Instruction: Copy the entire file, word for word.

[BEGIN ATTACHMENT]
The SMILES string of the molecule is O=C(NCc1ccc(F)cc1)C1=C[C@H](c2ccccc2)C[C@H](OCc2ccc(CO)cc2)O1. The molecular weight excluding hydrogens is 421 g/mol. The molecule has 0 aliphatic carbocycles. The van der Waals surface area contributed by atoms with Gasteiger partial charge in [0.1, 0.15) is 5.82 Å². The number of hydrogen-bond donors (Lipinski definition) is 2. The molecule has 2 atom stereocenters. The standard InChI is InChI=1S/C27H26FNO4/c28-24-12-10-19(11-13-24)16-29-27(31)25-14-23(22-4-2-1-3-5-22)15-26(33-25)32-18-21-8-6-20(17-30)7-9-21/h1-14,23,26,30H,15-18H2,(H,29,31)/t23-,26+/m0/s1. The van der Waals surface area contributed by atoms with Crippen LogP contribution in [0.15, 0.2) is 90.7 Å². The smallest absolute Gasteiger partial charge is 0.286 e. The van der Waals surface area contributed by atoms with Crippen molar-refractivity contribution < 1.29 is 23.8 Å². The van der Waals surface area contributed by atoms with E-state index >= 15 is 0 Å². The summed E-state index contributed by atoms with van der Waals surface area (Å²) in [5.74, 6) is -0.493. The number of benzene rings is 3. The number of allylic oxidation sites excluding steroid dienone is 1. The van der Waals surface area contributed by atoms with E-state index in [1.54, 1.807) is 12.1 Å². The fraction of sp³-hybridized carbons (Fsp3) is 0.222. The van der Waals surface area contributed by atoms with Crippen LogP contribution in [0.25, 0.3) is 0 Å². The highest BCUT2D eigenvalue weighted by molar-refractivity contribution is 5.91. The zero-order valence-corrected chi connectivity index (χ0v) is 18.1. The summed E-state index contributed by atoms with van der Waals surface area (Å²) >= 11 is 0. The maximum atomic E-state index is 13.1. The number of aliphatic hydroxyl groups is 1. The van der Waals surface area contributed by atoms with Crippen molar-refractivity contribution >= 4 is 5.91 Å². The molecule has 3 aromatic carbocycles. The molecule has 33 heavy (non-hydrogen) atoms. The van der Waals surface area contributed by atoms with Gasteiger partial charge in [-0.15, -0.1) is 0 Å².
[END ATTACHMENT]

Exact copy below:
The SMILES string of the molecule is O=C(NCc1ccc(F)cc1)C1=C[C@H](c2ccccc2)C[C@H](OCc2ccc(CO)cc2)O1. The molecular weight excluding hydrogens is 421 g/mol. The molecule has 0 aliphatic carbocycles. The van der Waals surface area contributed by atoms with Gasteiger partial charge in [0.1, 0.15) is 5.82 Å². The number of hydrogen-bond donors (Lipinski definition) is 2. The molecule has 2 atom stereocenters. The standard InChI is InChI=1S/C27H26FNO4/c28-24-12-10-19(11-13-24)16-29-27(31)25-14-23(22-4-2-1-3-5-22)15-26(33-25)32-18-21-8-6-20(17-30)7-9-21/h1-14,23,26,30H,15-18H2,(H,29,31)/t23-,26+/m0/s1. The van der Waals surface area contributed by atoms with Crippen LogP contribution in [0.15, 0.2) is 90.7 Å². The smallest absolute Gasteiger partial charge is 0.286 e. The van der Waals surface area contributed by atoms with Crippen molar-refractivity contribution < 1.29 is 23.8 Å². The van der Waals surface area contributed by atoms with E-state index >= 15 is 0 Å². The summed E-state index contributed by atoms with van der Waals surface area (Å²) in [5.74, 6) is -0.493. The number of benzene rings is 3. The number of allylic oxidation sites excluding steroid dienone is 1. The van der Waals surface area contributed by atoms with E-state index in [1.54, 1.807) is 12.1 Å². The fraction of sp³-hybridized carbons (Fsp3) is 0.222. The van der Waals surface area contributed by atoms with Crippen LogP contribution in [0.25, 0.3) is 0 Å². The highest BCUT2D eigenvalue weighted by molar-refractivity contribution is 5.91. The zero-order valence-corrected chi connectivity index (χ0v) is 18.1. The summed E-state index contributed by atoms with van der Waals surface area (Å²) >= 11 is 0. The maximum atomic E-state index is 13.1. The number of aliphatic hydroxyl groups is 1. The van der Waals surface area contributed by atoms with Crippen molar-refractivity contribution >= 4 is 5.91 Å². The molecule has 3 aromatic carbocycles. The molecule has 33 heavy (non-hydrogen) atoms. The van der Waals surface area contributed by atoms with Gasteiger partial charge in [-0.15, -0.1) is 0 Å².